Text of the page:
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Walking on Eggshells: Navigating the Delicate Relationship Between Adult Children and Parents Paperback – February 26, 2008

4.2 out of 5 stars 107 customer reviews

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Editorial Reviews

Amazon.com Review

Jane Isay, the editor who discovered Mary Pipher's Reviving Ophelia and commissioned Rachel Simmons' Odd Girl Out, has written an insightful, compelling book about "the delicate lifelong bond between grown kids and their parents." Isay traveled across the country and interviewed nearly 75 people (including dozens of parents and grown children), and Walking on Eggshells shares moving stories that will help parents and grown children build strong new adult relationships with one another. We asked Po Bronson, author of Why Do I Love These People?, to read Isay's book and give us his take. Read his review below. --Daphne Durham


Guest Reviewer: Po Bronson

Po Bronson is the author of the brilliant bestseller What Should I Do with My Life?, the powerful and poignant Why Do I Love These People?, a hilarious novel called The Bombadiers, and The Nudist on the Late Shift, a collection of "true stories" about Silicon Valley.

When we tell family stories, we so often focus on the beginning and the end. The beginning is the two decades of our childhood and adolescence, and it's been the favorite narrative arc ever since Freud. What happens in your childhood does not stay in your childhood--it haunts the rest of your life. In the last decade, we've suddenly heard more stories of the end--narratives constructed around a parent's death, and often the year spent caring for that parent on their deathbed.

Because these are the conventional narratives, they often distract our attention from the many decades in between. We barely even have a terminology for these years--and the terms we employ sound like oxymorons: "Adult Children," "Parents of Adults." There's an old saying: you can choose your friends, but you can't choose your family. In the beginning this is true--we're in the care of our parents, like it or not. And in the ending this is also true--they're in our care, like it or not. But in the long middle, this isn't so true. The middle is a period where both child and parent can keep their distance, if they prefer. And often do, harboring resentment. We too often accept that this is just the way it is. "She's never going to change" is a common, fatalist refrain.

In Walking on Eggshells, Jane Isay shines a much-needed light on these years. With a graceful respect for the families she investigates, she tells their stories--how they lost their love, and how they regained it. Isay covers the many ways families develop resentment, and the many techniques they employed to make peace. She shows that small changes in routine can go a long way to restoring goodwill. But it's not a self-help book; it's more of a literary contemplation, and we learn more by inspiration than by emulation.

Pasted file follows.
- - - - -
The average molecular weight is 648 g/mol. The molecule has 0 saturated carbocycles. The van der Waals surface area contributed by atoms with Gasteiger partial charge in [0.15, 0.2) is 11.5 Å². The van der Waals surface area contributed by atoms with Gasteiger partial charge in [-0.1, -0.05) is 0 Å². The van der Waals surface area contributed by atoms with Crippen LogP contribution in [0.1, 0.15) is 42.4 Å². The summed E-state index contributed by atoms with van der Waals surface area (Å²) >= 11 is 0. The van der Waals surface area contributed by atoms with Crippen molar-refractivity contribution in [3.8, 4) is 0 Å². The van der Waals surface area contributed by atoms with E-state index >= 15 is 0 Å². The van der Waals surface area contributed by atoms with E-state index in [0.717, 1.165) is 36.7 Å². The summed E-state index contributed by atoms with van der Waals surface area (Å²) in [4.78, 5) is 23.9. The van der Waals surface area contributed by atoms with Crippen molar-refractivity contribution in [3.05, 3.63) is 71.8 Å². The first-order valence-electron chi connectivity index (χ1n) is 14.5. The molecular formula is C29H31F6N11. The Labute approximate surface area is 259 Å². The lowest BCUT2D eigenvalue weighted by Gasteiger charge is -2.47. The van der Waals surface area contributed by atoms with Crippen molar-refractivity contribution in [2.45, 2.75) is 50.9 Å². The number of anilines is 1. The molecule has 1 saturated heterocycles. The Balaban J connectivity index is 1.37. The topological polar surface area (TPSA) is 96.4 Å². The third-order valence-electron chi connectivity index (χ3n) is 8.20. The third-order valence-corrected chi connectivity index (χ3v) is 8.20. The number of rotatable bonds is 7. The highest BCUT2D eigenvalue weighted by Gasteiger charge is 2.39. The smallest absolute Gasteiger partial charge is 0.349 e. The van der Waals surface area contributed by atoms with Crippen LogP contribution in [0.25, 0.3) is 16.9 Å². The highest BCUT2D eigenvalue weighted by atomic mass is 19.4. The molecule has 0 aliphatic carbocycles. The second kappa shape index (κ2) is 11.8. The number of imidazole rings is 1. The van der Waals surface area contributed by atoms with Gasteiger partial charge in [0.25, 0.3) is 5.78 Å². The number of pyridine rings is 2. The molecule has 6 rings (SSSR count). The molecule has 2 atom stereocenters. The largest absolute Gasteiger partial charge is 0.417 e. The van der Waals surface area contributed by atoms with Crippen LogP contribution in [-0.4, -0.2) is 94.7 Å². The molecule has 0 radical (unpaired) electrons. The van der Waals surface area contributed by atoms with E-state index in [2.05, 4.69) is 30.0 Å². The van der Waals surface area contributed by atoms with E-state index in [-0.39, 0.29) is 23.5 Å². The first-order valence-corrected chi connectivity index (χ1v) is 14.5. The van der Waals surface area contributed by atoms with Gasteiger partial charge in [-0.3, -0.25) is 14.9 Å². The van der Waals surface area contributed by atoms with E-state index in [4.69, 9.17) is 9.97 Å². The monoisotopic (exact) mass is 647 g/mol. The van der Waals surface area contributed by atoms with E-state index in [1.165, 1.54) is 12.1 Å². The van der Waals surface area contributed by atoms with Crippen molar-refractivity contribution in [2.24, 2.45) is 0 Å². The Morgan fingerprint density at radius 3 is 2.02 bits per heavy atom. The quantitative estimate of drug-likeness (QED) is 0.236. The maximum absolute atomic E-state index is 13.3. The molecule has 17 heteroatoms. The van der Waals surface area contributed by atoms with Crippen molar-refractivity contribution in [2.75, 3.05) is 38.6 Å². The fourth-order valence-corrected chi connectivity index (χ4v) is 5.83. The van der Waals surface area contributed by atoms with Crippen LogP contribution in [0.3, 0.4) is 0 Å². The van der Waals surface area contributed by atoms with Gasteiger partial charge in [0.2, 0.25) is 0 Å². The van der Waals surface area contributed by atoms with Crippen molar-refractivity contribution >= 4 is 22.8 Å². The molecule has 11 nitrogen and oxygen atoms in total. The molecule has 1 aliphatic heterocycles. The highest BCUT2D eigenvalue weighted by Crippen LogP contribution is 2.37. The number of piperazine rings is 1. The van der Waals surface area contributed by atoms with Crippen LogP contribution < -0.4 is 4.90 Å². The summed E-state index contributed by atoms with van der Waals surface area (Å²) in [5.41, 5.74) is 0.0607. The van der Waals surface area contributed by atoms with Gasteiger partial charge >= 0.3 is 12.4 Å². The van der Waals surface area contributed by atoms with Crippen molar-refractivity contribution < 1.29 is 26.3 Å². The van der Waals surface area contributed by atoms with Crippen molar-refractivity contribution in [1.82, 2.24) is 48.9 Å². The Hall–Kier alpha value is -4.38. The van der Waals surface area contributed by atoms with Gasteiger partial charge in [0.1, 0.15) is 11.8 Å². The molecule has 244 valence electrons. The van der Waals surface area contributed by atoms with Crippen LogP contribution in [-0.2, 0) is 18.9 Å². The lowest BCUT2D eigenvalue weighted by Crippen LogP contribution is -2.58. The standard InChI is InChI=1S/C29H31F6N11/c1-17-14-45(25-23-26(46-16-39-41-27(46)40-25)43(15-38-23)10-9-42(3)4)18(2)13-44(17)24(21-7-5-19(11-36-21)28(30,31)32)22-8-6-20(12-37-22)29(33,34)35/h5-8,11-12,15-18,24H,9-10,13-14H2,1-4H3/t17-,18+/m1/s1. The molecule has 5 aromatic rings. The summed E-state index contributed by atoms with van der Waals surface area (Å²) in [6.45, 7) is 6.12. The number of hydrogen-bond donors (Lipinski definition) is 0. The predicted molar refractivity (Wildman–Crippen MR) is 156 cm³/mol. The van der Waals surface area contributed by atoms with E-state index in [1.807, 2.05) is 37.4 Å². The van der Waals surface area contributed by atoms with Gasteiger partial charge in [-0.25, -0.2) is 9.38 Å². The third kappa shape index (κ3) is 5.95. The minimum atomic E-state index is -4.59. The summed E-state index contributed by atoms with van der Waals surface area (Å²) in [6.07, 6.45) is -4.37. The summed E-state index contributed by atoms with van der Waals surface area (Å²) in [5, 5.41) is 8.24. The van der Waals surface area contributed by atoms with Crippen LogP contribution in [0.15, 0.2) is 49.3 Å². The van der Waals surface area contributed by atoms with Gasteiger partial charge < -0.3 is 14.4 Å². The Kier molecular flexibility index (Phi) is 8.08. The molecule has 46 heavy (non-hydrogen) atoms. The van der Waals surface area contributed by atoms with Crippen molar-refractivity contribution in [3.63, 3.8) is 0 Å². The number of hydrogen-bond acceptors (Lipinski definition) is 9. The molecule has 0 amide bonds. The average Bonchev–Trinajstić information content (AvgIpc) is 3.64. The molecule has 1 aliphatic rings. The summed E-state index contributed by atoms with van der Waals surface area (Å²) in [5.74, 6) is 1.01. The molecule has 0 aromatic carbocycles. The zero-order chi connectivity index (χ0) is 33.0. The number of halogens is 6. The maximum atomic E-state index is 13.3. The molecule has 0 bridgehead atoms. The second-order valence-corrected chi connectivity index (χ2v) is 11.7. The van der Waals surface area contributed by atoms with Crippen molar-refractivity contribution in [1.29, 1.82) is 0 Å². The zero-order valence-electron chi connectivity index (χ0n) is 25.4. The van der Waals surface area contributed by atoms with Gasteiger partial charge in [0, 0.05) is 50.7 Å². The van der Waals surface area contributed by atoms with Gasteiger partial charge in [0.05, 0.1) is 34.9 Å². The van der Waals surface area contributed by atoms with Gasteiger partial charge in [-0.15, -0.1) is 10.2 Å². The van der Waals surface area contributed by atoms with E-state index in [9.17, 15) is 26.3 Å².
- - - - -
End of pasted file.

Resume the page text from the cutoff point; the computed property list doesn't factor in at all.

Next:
Though this book addresses the parents directly, I suspect it will be passed back and forth, between generations, in many a family. --Po Bronson



--This text refers to an out of print or unavailable edition of this title.

From Publishers Weekly

Starred Review. As baby boomer parents age, they're discovering the empty-nest syndrome is nothing compared to what happens when their kids graduate from college and start leading lives of their own. To a generation famous for being involved in every aspect of their children's lives, it can be upsetting to find that those children no longer need or welcome your advice. How does one parent children who no longer need parenting? Publishing veteran Isay, an editor and mother of two grown sons, interviews scores of parents and adult children of all ages to see how they are doing it. The stories are heartwarming, and Isay recounts them with intelligence and compassion. What does she find? Nothing Ann Landers hasn't already told us. Mainly: don't give advice; make friends with your children's significant others; and remember that love heals. The most compelling story is Isay's own. One wishes it were the centerpiece of the book rather than tacked on as an epilogue. Her experience is an example of her most interesting discovery: children are quick to forgive and often the ones who take the initiative in forging a new brand of closeness between themselves and their parents—a closeness that is best described as adult. (Mar. 27)
Copyright © Reed Business Information, a division of Reed Elsevier Inc. All rights reserved. --This text refers to an out of print or unavailable edition of this title.
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Product Details

  • Paperback: 256 pages
  • Publisher: Anchor; Reprint edition (February 26, 2008)
  • Language: English
  • ISBN-10: 0767920856
  • ISBN-13: 978-0767920858
  • Product Dimensions: 5.2 x 0.6 x 8 inches
  • Shipping Weight: 7.2 ounces (View shipping rates and policies)
  • Average Customer Review: 4.2 out of 5 stars  See all reviews (107 customer reviews)
  • Amazon Best Sellers Rank: #92,241 in Books (See Top 100 in Books)

Customer Reviews

Top Customer Reviews

By Lori K on September 9, 2007
Format: Hardcover